Getting a number of calls about what is probably the corn ear worm, aka the sorghum head worm, aka the soybean pod worm. In the double cropped grain sorghum this worm is in the whorl of the leaves and causing the “shot holing” the producers see as the leaves extend from the whorl. Usually it is not cost effective to spray for these worms at that time as it takes up to 30% of the leaf area of the plant to be damaged before it starts affecting the yield and it is almost impossible to contact the worm inside that whorl. Imagine hitting an insect wrapped inside a cigar. The exceptions to this would be in smaller sorghum and the worm is destroying the entire leaf before or as it comes out or the worm is chewing on the head of the plant right before it emerges. In these instances it might be worth an insecticide application but the expectancy of the producer needs to be reduced. It is hard to kill that wrapped up worm.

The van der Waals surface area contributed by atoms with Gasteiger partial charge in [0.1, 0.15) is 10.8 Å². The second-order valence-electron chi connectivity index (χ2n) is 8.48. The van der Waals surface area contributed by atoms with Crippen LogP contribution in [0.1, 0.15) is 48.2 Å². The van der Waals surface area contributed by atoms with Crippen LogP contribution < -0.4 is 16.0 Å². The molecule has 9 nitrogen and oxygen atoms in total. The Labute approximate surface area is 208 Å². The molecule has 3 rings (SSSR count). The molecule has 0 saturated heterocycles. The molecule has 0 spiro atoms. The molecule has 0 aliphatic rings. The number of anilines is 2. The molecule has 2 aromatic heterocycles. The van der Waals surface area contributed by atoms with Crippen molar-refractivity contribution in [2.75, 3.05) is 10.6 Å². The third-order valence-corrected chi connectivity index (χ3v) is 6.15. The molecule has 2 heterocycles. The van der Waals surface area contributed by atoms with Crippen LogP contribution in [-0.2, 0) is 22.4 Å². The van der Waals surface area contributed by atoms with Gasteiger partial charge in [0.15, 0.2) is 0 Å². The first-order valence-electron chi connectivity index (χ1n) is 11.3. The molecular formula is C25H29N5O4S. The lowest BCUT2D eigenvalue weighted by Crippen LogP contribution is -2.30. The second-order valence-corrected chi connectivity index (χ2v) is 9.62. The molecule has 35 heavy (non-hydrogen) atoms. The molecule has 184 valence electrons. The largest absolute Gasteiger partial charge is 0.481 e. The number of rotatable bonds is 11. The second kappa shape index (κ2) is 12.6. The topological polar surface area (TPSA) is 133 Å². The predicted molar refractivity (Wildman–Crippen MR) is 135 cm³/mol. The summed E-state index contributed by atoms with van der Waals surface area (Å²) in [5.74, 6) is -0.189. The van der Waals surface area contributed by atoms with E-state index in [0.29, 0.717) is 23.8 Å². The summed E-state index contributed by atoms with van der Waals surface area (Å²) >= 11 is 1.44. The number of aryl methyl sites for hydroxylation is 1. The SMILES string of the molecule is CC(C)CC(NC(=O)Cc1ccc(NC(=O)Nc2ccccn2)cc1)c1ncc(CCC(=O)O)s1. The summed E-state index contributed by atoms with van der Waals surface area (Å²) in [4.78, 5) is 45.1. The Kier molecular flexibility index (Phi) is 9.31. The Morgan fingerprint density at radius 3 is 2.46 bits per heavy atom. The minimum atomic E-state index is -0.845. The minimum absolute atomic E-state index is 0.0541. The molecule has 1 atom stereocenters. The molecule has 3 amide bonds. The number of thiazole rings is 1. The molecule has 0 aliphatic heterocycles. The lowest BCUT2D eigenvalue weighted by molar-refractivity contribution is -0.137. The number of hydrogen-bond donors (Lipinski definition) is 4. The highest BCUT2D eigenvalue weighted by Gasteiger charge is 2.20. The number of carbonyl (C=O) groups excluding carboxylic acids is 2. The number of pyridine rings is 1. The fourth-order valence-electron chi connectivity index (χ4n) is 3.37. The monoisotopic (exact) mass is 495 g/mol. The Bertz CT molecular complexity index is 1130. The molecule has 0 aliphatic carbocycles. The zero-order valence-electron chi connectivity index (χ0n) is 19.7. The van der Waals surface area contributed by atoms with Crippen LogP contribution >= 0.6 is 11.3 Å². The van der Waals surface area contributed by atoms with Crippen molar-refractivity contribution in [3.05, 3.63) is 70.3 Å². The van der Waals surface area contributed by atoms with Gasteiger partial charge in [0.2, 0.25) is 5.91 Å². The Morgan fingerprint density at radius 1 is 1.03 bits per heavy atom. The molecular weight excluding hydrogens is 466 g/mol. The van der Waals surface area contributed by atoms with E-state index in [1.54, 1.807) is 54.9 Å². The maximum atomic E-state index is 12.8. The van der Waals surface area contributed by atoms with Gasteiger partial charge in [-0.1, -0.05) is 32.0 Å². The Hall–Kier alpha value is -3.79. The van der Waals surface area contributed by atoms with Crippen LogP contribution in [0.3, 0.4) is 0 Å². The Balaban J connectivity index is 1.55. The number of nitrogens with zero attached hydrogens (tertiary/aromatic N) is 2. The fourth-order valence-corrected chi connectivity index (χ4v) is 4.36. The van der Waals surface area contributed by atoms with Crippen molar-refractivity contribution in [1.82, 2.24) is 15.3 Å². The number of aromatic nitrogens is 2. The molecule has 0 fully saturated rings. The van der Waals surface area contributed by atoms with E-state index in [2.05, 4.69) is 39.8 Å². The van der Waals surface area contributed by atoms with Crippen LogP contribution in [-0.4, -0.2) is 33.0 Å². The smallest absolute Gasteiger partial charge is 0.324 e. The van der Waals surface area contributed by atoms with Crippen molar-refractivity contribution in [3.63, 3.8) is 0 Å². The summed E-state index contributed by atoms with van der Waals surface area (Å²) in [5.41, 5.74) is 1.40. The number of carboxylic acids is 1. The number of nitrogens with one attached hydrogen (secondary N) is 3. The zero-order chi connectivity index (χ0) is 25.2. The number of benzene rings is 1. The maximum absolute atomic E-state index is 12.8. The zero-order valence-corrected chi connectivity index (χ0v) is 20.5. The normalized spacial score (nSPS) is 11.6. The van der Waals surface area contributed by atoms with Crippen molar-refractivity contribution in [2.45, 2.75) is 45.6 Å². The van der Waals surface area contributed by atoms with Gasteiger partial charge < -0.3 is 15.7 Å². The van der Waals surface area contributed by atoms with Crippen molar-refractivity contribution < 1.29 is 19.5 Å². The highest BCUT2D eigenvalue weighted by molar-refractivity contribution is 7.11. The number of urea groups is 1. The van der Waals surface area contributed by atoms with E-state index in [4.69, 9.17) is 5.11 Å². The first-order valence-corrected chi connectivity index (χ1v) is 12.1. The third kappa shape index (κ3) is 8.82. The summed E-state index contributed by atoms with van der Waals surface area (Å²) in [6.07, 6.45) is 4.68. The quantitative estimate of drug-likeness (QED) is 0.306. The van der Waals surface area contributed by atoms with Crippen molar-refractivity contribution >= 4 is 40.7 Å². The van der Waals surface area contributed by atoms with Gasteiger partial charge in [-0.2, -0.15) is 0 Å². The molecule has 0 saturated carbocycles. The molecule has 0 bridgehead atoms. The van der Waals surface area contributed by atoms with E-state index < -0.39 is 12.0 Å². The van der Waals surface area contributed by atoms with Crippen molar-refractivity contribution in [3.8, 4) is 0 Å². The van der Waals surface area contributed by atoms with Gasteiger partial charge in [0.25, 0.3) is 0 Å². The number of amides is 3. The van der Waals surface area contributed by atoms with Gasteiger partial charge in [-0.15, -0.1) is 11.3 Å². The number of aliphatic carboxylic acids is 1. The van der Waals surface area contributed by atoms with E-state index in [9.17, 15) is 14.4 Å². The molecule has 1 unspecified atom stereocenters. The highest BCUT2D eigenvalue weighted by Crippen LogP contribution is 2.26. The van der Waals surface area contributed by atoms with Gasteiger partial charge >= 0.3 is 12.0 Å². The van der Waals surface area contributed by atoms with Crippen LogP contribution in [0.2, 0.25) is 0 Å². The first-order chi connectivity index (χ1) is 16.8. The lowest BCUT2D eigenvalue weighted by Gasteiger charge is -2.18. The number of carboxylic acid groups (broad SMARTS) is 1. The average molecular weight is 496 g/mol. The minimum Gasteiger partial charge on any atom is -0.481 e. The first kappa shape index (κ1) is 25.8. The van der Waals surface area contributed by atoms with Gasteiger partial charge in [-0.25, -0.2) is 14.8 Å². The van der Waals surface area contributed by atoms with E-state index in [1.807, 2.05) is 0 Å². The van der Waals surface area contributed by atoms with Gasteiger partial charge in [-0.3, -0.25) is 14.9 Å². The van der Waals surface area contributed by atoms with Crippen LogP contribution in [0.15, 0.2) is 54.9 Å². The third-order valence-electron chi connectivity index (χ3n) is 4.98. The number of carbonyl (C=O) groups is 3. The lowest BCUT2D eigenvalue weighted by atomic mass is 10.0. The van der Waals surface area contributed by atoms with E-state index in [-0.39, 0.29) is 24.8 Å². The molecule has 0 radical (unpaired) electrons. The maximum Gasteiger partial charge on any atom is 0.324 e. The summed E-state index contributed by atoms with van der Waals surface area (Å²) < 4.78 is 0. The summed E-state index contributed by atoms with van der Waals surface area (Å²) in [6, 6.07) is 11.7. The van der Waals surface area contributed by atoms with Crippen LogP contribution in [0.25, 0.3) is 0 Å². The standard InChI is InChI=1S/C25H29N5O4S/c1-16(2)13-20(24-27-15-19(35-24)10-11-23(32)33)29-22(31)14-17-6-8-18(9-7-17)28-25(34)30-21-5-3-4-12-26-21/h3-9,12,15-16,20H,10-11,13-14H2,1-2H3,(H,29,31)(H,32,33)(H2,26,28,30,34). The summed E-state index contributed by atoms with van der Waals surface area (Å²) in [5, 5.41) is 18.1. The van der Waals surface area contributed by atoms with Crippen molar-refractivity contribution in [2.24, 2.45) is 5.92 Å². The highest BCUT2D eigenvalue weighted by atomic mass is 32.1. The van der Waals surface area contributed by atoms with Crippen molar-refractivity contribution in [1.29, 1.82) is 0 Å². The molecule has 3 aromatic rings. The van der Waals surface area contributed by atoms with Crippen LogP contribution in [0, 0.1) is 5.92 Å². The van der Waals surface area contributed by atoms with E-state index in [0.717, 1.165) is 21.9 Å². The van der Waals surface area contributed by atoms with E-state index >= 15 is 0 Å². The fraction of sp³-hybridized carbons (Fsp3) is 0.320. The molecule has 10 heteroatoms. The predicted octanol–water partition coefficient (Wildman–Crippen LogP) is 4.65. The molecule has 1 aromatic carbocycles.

However, when and if that same worm gets up into the emerged head where he is exposed then my personal tolerance for them is very limited. The economic threshold is dependent on the yield potential and the price of grain but 1 worm per head is about a 5% reduction in yield. 2 would be a 10% etc. At this time as far as we know pyrethroids still have efficacy on these worms so it probably would pay to spray that cheaper chemical on 1 worm per head.